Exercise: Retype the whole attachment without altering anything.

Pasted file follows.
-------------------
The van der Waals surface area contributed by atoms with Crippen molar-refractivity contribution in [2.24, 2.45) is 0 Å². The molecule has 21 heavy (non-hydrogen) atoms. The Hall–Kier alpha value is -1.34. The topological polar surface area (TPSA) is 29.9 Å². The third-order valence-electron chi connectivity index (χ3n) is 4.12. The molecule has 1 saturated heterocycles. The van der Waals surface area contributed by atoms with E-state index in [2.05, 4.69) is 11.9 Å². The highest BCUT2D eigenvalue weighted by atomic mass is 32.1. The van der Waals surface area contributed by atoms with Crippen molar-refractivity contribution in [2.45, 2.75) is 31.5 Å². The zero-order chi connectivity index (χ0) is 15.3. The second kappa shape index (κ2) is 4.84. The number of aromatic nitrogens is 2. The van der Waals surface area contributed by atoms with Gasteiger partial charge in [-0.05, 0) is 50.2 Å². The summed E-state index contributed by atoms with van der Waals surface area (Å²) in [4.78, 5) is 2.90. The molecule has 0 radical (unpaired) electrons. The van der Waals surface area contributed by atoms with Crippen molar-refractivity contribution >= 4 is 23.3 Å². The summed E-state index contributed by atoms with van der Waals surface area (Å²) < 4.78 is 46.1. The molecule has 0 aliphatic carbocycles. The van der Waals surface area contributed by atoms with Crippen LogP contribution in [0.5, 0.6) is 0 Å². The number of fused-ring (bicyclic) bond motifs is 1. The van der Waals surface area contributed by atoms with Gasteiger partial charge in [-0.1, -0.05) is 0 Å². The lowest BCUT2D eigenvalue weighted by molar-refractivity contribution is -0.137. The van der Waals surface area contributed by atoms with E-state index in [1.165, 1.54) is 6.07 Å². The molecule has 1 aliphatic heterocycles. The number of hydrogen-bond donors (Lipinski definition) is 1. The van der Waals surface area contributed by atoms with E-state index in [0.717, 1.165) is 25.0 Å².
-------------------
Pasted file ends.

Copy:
The van der Waals surface area contributed by atoms with Crippen molar-refractivity contribution in [2.24, 2.45) is 0 Å². The molecule has 21 heavy (non-hydrogen) atoms. The Hall–Kier alpha value is -1.34. The topological polar surface area (TPSA) is 29.9 Å². The third-order valence-electron chi connectivity index (χ3n) is 4.12. The molecule has 1 saturated heterocycles. The van der Waals surface area contributed by atoms with E-state index in [2.05, 4.69) is 11.9 Å². The highest BCUT2D eigenvalue weighted by atomic mass is 32.1. The van der Waals surface area contributed by atoms with Crippen molar-refractivity contribution in [2.45, 2.75) is 31.5 Å². The zero-order chi connectivity index (χ0) is 15.3. The second kappa shape index (κ2) is 4.84. The number of aromatic nitrogens is 2. The van der Waals surface area contributed by atoms with Gasteiger partial charge in [-0.05, 0) is 50.2 Å². The summed E-state index contributed by atoms with van der Waals surface area (Å²) in [4.78, 5) is 2.90. The molecule has 0 radical (unpaired) electrons. The van der Waals surface area contributed by atoms with Crippen molar-refractivity contribution >= 4 is 23.3 Å². The summed E-state index contributed by atoms with van der Waals surface area (Å²) < 4.78 is 46.1. The molecule has 0 aliphatic carbocycles. The van der Waals surface area contributed by atoms with Crippen LogP contribution in [0.5, 0.6) is 0 Å². The number of fused-ring (bicyclic) bond motifs is 1. The van der Waals surface area contributed by atoms with Gasteiger partial charge in [-0.1, -0.05) is 0 Å². The lowest BCUT2D eigenvalue weighted by molar-refractivity contribution is -0.137. The van der Waals surface area contributed by atoms with E-state index in [1.165, 1.54) is 6.07 Å². The molecule has 1 aliphatic heterocycles. The number of hydrogen-bond donors (Lipinski definition) is 1. The van der Waals surface area contributed by atoms with E-state index in [0.717, 1.165) is 25.0 Å².